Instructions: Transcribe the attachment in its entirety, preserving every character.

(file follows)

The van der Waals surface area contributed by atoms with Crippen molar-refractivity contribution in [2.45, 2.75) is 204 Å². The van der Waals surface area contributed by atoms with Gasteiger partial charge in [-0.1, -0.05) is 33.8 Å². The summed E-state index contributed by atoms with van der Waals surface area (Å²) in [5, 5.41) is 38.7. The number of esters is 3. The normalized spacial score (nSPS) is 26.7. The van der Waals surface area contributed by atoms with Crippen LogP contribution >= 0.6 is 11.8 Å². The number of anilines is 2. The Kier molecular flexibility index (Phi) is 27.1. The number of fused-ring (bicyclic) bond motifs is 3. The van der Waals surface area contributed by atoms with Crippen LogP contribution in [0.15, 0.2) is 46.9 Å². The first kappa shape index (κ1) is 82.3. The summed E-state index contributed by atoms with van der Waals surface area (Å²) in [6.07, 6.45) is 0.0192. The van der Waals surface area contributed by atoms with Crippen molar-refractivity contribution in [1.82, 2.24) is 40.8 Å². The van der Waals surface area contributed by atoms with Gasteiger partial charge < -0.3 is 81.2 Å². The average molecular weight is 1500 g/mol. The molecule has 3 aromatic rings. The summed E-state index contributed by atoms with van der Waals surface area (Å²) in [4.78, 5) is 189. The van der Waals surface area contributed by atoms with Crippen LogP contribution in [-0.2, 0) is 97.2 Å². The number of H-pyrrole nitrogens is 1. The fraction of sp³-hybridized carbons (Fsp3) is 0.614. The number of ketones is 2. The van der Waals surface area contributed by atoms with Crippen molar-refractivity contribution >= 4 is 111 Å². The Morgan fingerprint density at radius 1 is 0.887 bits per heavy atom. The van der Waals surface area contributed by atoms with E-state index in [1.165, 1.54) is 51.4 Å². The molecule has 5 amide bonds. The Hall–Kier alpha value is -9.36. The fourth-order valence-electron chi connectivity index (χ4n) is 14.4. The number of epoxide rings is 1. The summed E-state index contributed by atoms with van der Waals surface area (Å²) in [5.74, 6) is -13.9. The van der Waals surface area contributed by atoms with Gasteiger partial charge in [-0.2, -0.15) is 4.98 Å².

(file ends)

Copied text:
The van der Waals surface area contributed by atoms with Crippen molar-refractivity contribution in [2.45, 2.75) is 204 Å². The van der Waals surface area contributed by atoms with Gasteiger partial charge in [-0.1, -0.05) is 33.8 Å². The summed E-state index contributed by atoms with van der Waals surface area (Å²) in [5, 5.41) is 38.7. The number of esters is 3. The normalized spacial score (nSPS) is 26.7. The van der Waals surface area contributed by atoms with Crippen LogP contribution >= 0.6 is 11.8 Å². The number of anilines is 2. The Kier molecular flexibility index (Phi) is 27.1. The number of fused-ring (bicyclic) bond motifs is 3. The van der Waals surface area contributed by atoms with Crippen LogP contribution in [0.15, 0.2) is 46.9 Å². The first kappa shape index (κ1) is 82.3. The summed E-state index contributed by atoms with van der Waals surface area (Å²) in [6.07, 6.45) is 0.0192. The van der Waals surface area contributed by atoms with Crippen molar-refractivity contribution in [1.82, 2.24) is 40.8 Å². The van der Waals surface area contributed by atoms with Gasteiger partial charge < -0.3 is 81.2 Å². The average molecular weight is 1500 g/mol. The molecule has 3 aromatic rings. The summed E-state index contributed by atoms with van der Waals surface area (Å²) in [4.78, 5) is 189. The van der Waals surface area contributed by atoms with Crippen LogP contribution in [-0.2, 0) is 97.2 Å². The number of H-pyrrole nitrogens is 1. The fraction of sp³-hybridized carbons (Fsp3) is 0.614. The number of ketones is 2. The van der Waals surface area contributed by atoms with Crippen molar-refractivity contribution >= 4 is 111 Å². The Morgan fingerprint density at radius 1 is 0.887 bits per heavy atom. The van der Waals surface area contributed by atoms with E-state index in [1.165, 1.54) is 51.4 Å². The molecule has 5 amide bonds. The Hall–Kier alpha value is -9.36. The fourth-order valence-electron chi connectivity index (χ4n) is 14.4. The number of epoxide rings is 1. The summed E-state index contributed by atoms with van der Waals surface area (Å²) in [5.74, 6) is -13.9. The van der Waals surface area contributed by atoms with Gasteiger partial charge in [-0.2, -0.15) is 4.98 Å².